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dc.contributor.authorBray, Janet
dc.contributor.authorCartledge, Susie
dc.contributor.authorFinn, Judith
dc.contributor.authorEastwood, Glenn
dc.contributor.authorMcKenzie, Nicole
dc.contributor.authorStub, Dion
dc.contributor.authorStraney, Lahn
dc.contributor.authorBernard, Stephen
dc.identifier.citationBray, J. and Cartledge, S. and Finn, J. and Eastwood, G. and McKenzie, N. and Stub, D. and Straney, L. et al. 2020. The current temperature: A survey of post-resuscitation care across Australian and New Zealand intensive care units. Resuscitation Plus. 1-2: Article No. 100002.

Aim: Targeted temperature management (TTM) in post-resuscitation care has changed dramatically over the last two decades. However, uptake across Australian and New Zealand (NZ) intensive care units (ICUs) is unclear. We aimed to describe post-resuscitation care in our region, with a focus on TTM, and to gain insights into clinician’s opinions about the level of evidence supporting TTM.

Methods: In December 2017, we sent an online survey to 163 ICU medical directors in Australia (n ​= ​141) and NZ (n ​= ​22).

Results: Sixty-one ICU medical directors responded (50 from Australia and 11 from NZ). Two respondents were excluded from analysis as their Private ICUs did not admit post-arrest patients. The majority of remaining respondents stated their ICU followed a post-resuscitation care clinical guideline (n ​= ​41/59, 70%). TTM was used in 57 (of 59, 97%) ICUs, of these only 64% had a specific TTM clinical guideline/policy and there was variation in the types of patients treated, temperatures targeted (range ​= ​33–37.5 ​°C), methods for cooling and duration of cooling (range ​= ​12–72 ​h). The majority of respondents stated that their ICU (n ​= ​45/57, 88%) changed TTM practice following the TTM trial: with 28% targeting temperatures >36 ​°C, and 23 (of 46, 50%) respondents expressed concerns with current level of evidence for TTM. Only 38% of post-resuscitation guidelines included prognostication procedures, few ICUs reported the use of electrophysiological tests.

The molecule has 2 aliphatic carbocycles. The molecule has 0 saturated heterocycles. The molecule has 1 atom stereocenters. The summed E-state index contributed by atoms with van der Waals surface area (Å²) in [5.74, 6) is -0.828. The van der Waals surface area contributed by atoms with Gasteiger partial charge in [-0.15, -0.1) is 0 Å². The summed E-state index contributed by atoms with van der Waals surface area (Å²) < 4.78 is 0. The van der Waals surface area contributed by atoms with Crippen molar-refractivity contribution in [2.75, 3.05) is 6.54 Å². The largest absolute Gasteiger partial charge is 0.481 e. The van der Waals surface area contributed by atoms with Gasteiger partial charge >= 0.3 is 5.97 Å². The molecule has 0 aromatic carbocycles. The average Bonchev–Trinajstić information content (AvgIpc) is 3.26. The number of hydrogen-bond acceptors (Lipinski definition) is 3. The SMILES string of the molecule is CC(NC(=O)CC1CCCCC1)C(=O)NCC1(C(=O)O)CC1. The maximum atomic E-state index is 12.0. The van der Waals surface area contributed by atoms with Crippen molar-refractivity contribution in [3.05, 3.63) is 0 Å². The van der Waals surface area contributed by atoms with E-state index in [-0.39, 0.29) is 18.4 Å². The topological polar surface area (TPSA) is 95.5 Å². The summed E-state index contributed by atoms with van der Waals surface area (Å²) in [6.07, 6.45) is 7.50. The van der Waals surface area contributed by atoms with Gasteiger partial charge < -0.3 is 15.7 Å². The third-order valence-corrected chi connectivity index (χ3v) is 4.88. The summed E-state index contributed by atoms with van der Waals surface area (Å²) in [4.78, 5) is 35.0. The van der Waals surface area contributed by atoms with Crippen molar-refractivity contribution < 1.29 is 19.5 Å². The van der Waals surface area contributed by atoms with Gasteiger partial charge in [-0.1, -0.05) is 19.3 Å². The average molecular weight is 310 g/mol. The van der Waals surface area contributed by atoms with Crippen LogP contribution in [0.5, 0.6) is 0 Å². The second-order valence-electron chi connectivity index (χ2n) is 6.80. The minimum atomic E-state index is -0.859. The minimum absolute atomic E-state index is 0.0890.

Conclusions: In Australian and New Zealand ICUs there is widespread variation in post-resuscitation care, including TTM practice and prognostication. There also seems to be concerns with current TTM evidence and recommendations.

dc.titleThe current temperature: A survey of post-resuscitation care across Australian and New Zealand intensive care units
dc.typeJournal Article
dcterms.source.titleResuscitation Plus

© 2020 The Author(s). Published by Elsevier B.V.

curtin.departmentSchool of Nursing, Midwifery and Paramedicine
curtin.accessStatusOpen access
curtin.facultyFaculty of Health Sciences
curtin.contributor.orcidFinn, Judith [0000-0002-7307-7944]
curtin.contributor.orcidBray, Janet [0000-0002-1559-5882]
curtin.contributor.researcheridFinn, Judith [B-2678-2010]
curtin.contributor.scopusauthoridFinn, Judith [57200768752] [7202432925]

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